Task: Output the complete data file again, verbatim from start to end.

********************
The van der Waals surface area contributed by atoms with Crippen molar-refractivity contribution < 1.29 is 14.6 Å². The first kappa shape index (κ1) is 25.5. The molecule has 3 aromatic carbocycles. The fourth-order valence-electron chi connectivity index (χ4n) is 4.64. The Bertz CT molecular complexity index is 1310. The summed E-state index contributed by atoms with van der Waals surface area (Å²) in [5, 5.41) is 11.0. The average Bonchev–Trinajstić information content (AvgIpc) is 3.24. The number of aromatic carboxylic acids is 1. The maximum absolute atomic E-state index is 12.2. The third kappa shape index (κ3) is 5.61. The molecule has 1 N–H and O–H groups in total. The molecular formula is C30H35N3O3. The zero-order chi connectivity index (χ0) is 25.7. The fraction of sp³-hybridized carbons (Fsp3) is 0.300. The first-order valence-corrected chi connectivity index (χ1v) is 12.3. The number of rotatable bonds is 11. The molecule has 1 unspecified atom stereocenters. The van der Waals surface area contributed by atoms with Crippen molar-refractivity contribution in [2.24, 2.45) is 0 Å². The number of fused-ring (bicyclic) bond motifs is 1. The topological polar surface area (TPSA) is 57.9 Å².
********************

The van der Waals surface area contributed by atoms with Crippen molar-refractivity contribution < 1.29 is 14.6 Å². The first kappa shape index (κ1) is 25.5. The molecule has 3 aromatic carbocycles. The fourth-order valence-electron chi connectivity index (χ4n) is 4.64. The Bertz CT molecular complexity index is 1310. The summed E-state index contributed by atoms with van der Waals surface area (Å²) in [5, 5.41) is 11.0. The average Bonchev–Trinajstić information content (AvgIpc) is 3.24. The number of aromatic carboxylic acids is 1. The maximum absolute atomic E-state index is 12.2. The third kappa shape index (κ3) is 5.61. The molecule has 1 N–H and O–H groups in total. The molecular formula is C30H35N3O3. The zero-order chi connectivity index (χ0) is 25.7. The fraction of sp³-hybridized carbons (Fsp3) is 0.300. The first-order valence-corrected chi connectivity index (χ1v) is 12.3. The number of rotatable bonds is 11. The molecule has 1 unspecified atom stereocenters. The van der Waals surface area contributed by atoms with Crippen molar-refractivity contribution in [2.24, 2.45) is 0 Å². The number of fused-ring (bicyclic) bond motifs is 1. The topological polar surface area (TPSA) is 57.9 Å².